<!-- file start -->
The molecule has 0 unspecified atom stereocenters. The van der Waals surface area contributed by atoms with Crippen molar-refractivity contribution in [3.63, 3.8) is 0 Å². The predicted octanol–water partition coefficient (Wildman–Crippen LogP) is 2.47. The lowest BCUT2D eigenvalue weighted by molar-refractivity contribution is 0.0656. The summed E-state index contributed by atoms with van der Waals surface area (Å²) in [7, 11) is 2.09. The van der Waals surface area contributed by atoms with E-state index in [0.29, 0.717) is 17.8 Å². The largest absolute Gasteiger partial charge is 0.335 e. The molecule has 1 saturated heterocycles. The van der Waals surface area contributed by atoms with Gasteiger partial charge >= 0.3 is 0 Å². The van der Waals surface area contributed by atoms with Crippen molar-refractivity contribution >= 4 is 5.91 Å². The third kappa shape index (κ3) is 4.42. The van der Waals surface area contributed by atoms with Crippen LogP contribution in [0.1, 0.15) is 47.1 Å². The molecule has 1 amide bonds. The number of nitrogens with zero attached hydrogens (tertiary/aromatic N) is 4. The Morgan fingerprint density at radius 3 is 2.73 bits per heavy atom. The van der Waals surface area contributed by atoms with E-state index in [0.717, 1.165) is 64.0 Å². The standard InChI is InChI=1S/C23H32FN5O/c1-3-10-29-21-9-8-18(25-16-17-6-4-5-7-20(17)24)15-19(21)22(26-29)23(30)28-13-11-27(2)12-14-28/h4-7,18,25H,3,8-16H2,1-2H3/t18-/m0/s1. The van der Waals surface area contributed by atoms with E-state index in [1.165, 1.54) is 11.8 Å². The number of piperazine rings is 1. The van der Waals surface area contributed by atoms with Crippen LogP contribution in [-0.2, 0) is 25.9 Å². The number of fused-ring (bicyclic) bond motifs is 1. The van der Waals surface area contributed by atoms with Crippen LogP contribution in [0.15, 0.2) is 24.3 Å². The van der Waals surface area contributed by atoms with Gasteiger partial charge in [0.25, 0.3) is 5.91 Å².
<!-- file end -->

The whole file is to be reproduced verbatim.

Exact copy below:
The molecule has 0 unspecified atom stereocenters. The van der Waals surface area contributed by atoms with Crippen molar-refractivity contribution in [3.63, 3.8) is 0 Å². The predicted octanol–water partition coefficient (Wildman–Crippen LogP) is 2.47. The lowest BCUT2D eigenvalue weighted by molar-refractivity contribution is 0.0656. The summed E-state index contributed by atoms with van der Waals surface area (Å²) in [7, 11) is 2.09. The van der Waals surface area contributed by atoms with E-state index in [0.29, 0.717) is 17.8 Å². The largest absolute Gasteiger partial charge is 0.335 e. The molecule has 1 saturated heterocycles. The van der Waals surface area contributed by atoms with Gasteiger partial charge >= 0.3 is 0 Å². The van der Waals surface area contributed by atoms with Crippen molar-refractivity contribution >= 4 is 5.91 Å². The third kappa shape index (κ3) is 4.42. The van der Waals surface area contributed by atoms with Crippen LogP contribution in [0.1, 0.15) is 47.1 Å². The molecule has 1 amide bonds. The number of nitrogens with zero attached hydrogens (tertiary/aromatic N) is 4. The Morgan fingerprint density at radius 3 is 2.73 bits per heavy atom. The van der Waals surface area contributed by atoms with E-state index in [0.717, 1.165) is 64.0 Å². The standard InChI is InChI=1S/C23H32FN5O/c1-3-10-29-21-9-8-18(25-16-17-6-4-5-7-20(17)24)15-19(21)22(26-29)23(30)28-13-11-27(2)12-14-28/h4-7,18,25H,3,8-16H2,1-2H3/t18-/m0/s1. The van der Waals surface area contributed by atoms with E-state index in [1.165, 1.54) is 11.8 Å². The number of piperazine rings is 1. The van der Waals surface area contributed by atoms with Crippen LogP contribution in [-0.2, 0) is 25.9 Å². The number of fused-ring (bicyclic) bond motifs is 1. The van der Waals surface area contributed by atoms with Crippen LogP contribution in [0.15, 0.2) is 24.3 Å². The van der Waals surface area contributed by atoms with Gasteiger partial charge in [0.25, 0.3) is 5.91 Å².